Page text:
Enormous Sunfish Shatters World Record, Weighing Over 6,000 Pounds

by Tia Bailey
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Photo by Reinhard Dirscherl\ullstein bild via Getty Images

A huge sunfish has absolutely smashed a world record weight. The beautiful fish weighs over 6,000 pounds, and is nearly 12 feet long.

The giant sunfish, or mola mola, was discovered in the Atlantic Ocean near Portugal. Weighing a total of 6,049 pounds, it broke the previous record by nearly 1,000 pounds. The previous record-breaker, found in Kamogawa in Japan over 20 years ago, was a nearly 9-foot long fish that weight 5,070 pounds.

José Nuno Gomes-Pereira was the man who found the giant fish. He and his colleagues had to pull the fish to shore, and used a forklift to weigh it.

A video was of the weighing was shared to YouTube on the account Atlantic Naturalist.

The Journal of Fish Biology confirmed it is the heaviest bony fish in the world.

Man Breaks State Record for Redbreast Sunfish

A Georgia angler recently broke the state record in a fishing competition. Lester Roberts caught a redbreast sunfish weighing 1-lb., 12.32-oz., breaking the former record by over an ounce.

“We had put in that morning and started fishing upriver. We had a couple good bass in the livewell and were hoping to pick up a few more,” Roberts said to Georgia Outdoor News. “I cast up in the limbs in the swift current and was bringing my crankbait back out. That’s when he slammed it.”

Georgia DNR Wildlife’s Twitter account shared the news in a tweet.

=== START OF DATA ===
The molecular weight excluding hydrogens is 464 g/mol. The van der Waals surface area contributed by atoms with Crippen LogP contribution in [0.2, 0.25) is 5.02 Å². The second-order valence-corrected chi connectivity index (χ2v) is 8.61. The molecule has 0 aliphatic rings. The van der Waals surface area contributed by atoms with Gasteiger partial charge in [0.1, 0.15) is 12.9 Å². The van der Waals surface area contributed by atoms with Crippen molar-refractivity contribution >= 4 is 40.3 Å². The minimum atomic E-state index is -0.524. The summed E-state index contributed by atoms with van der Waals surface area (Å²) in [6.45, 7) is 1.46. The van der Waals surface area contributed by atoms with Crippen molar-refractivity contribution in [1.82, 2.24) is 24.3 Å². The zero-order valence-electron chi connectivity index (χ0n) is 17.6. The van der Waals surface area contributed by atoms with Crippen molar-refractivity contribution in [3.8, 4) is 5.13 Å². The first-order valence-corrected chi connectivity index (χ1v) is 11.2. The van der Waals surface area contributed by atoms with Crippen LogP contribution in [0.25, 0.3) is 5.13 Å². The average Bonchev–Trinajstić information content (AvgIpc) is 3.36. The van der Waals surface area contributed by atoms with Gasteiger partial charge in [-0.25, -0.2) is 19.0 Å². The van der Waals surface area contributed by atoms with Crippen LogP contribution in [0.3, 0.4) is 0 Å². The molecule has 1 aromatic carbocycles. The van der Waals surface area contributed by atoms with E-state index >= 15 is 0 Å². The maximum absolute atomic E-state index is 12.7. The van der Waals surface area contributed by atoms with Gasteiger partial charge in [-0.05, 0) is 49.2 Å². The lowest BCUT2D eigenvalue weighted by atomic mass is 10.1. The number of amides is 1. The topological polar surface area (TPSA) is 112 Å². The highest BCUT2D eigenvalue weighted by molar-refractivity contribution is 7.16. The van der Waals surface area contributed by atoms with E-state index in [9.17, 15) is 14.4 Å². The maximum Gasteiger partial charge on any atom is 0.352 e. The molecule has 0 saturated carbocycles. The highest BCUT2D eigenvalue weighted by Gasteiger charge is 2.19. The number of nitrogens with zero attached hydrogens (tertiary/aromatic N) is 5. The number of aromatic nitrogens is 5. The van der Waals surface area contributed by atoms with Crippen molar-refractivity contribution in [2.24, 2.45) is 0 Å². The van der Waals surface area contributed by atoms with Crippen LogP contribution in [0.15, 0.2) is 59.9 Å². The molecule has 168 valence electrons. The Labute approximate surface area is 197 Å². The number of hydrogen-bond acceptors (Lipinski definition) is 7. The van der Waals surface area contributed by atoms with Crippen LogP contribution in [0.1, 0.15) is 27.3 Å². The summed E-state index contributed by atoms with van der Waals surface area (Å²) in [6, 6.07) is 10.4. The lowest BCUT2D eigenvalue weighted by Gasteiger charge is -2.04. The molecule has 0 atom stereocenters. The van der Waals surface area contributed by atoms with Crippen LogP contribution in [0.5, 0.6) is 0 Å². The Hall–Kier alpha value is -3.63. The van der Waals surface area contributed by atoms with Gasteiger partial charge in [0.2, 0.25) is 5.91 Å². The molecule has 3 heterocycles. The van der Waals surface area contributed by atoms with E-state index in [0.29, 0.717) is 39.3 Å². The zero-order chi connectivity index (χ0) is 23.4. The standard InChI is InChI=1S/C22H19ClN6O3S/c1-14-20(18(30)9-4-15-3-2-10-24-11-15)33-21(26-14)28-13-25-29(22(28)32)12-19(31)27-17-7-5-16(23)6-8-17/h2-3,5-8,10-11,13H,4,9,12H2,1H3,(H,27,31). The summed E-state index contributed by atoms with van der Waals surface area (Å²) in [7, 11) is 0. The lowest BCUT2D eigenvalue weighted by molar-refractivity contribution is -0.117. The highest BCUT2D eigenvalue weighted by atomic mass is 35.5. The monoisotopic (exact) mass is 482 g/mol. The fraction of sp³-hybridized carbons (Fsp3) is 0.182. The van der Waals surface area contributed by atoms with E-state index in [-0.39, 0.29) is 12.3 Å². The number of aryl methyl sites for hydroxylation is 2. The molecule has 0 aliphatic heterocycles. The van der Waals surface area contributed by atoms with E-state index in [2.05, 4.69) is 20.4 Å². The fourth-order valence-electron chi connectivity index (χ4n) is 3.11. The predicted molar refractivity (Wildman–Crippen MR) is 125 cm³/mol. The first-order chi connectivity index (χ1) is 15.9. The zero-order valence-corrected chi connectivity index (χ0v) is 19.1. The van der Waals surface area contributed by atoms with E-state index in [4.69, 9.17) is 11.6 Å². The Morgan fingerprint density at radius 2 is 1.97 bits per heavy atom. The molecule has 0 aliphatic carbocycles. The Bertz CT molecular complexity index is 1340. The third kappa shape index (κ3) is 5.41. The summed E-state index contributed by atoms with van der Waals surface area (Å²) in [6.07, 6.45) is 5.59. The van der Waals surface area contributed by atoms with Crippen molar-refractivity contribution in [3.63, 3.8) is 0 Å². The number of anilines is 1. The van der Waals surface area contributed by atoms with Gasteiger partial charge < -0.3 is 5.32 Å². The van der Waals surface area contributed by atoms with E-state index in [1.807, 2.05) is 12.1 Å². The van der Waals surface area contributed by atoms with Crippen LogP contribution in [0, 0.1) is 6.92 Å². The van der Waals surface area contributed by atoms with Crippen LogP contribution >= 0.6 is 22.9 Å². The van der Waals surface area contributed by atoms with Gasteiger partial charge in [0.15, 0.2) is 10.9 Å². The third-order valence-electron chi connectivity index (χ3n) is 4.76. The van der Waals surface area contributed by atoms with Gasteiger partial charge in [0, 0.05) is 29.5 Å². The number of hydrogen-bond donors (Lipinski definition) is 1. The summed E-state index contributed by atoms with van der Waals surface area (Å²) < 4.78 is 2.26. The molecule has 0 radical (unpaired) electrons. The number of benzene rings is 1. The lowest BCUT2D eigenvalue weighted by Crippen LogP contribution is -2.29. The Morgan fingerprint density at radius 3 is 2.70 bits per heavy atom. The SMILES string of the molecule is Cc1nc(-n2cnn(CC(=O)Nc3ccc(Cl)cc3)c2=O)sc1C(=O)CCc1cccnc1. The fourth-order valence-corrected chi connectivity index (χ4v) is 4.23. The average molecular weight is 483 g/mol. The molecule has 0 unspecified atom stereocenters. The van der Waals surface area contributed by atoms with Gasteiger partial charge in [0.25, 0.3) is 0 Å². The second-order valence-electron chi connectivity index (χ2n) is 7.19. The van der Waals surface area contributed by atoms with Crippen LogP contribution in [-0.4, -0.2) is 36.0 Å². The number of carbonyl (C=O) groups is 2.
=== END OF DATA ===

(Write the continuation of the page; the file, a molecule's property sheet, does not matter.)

“Congratulations to Lester Roberts for reeling in the new STATE RECORD redbreast sunfish! Caught on the Satilla River near Folkston, this fish weighed in at 1 lb, 12 oz & was 11 3/8 inches long. Oh, and did we mention it was pending a world record tie? #Fishing,” they wrote.

Anglers and Longtime Friends Break Georgia Record

Roberts and his longtime friend, Whitey Hendrix, snagged the catch together. They had been doing this a longtime, and knew once they caught the fish they had found something special.

“We fished the rest of the day and managed to finish second in the tournament. A friend of mine had some hand-held digital scales at the ramp so we put the fish on them. The scales read 1-lb., 12-ozs. At that point I’m thinking I might have the state-record fish,” Roberts said. “Later that afternoon around 5 o’clock, we took the fish to the DNR where it was certified as the new state-record redbreast.”

He continued: “I’m also planning to fill out an application with the IGFA to apply for the world-record redbreast. My fish weighs approximately 103 kilograms more than the current world record, so I’m looking forward to trying and getting it confirmed as a world record.”

Although the catch itself was exciting, it was all the more exciting the pair got to catch it together.

“Me and Whitey were sure excited once it was certified,” Roberts shared. “We’ve been fishing together in tournaments for over 40 years and Whitey is like a dad to me. Having him with me in the boat that day sure made it special to catch that fish.”

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